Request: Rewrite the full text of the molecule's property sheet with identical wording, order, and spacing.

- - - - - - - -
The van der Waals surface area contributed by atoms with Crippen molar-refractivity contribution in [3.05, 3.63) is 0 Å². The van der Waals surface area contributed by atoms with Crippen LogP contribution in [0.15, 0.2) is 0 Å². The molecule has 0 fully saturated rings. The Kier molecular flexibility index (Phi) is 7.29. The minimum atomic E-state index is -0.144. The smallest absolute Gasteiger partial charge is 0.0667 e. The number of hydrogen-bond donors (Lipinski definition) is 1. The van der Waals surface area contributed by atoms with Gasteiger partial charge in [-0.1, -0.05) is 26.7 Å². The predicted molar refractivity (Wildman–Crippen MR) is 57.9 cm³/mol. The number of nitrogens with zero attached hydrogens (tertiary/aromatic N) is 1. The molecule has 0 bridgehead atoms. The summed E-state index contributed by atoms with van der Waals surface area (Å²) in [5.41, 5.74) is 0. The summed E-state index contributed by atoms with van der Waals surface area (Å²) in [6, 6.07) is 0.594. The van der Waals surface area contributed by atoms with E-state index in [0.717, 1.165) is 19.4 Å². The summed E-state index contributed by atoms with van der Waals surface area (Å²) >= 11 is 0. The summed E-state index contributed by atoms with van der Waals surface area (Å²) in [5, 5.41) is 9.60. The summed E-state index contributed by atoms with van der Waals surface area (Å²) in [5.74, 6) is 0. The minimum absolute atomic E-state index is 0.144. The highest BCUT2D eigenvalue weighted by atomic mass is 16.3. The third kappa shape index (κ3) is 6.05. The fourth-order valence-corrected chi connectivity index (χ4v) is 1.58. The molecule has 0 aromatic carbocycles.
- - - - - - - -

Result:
The van der Waals surface area contributed by atoms with Crippen molar-refractivity contribution in [3.05, 3.63) is 0 Å². The van der Waals surface area contributed by atoms with Crippen LogP contribution in [0.15, 0.2) is 0 Å². The molecule has 0 fully saturated rings. The Kier molecular flexibility index (Phi) is 7.29. The minimum atomic E-state index is -0.144. The smallest absolute Gasteiger partial charge is 0.0667 e. The number of hydrogen-bond donors (Lipinski definition) is 1. The van der Waals surface area contributed by atoms with Gasteiger partial charge in [-0.1, -0.05) is 26.7 Å². The predicted molar refractivity (Wildman–Crippen MR) is 57.9 cm³/mol. The number of nitrogens with zero attached hydrogens (tertiary/aromatic N) is 1. The molecule has 0 bridgehead atoms. The summed E-state index contributed by atoms with van der Waals surface area (Å²) in [5.41, 5.74) is 0. The summed E-state index contributed by atoms with van der Waals surface area (Å²) in [6, 6.07) is 0.594. The van der Waals surface area contributed by atoms with E-state index in [0.717, 1.165) is 19.4 Å². The summed E-state index contributed by atoms with van der Waals surface area (Å²) >= 11 is 0. The summed E-state index contributed by atoms with van der Waals surface area (Å²) in [5, 5.41) is 9.60. The summed E-state index contributed by atoms with van der Waals surface area (Å²) in [5.74, 6) is 0. The minimum absolute atomic E-state index is 0.144. The highest BCUT2D eigenvalue weighted by atomic mass is 16.3. The third kappa shape index (κ3) is 6.05. The fourth-order valence-corrected chi connectivity index (χ4v) is 1.58. The molecule has 0 aromatic carbocycles.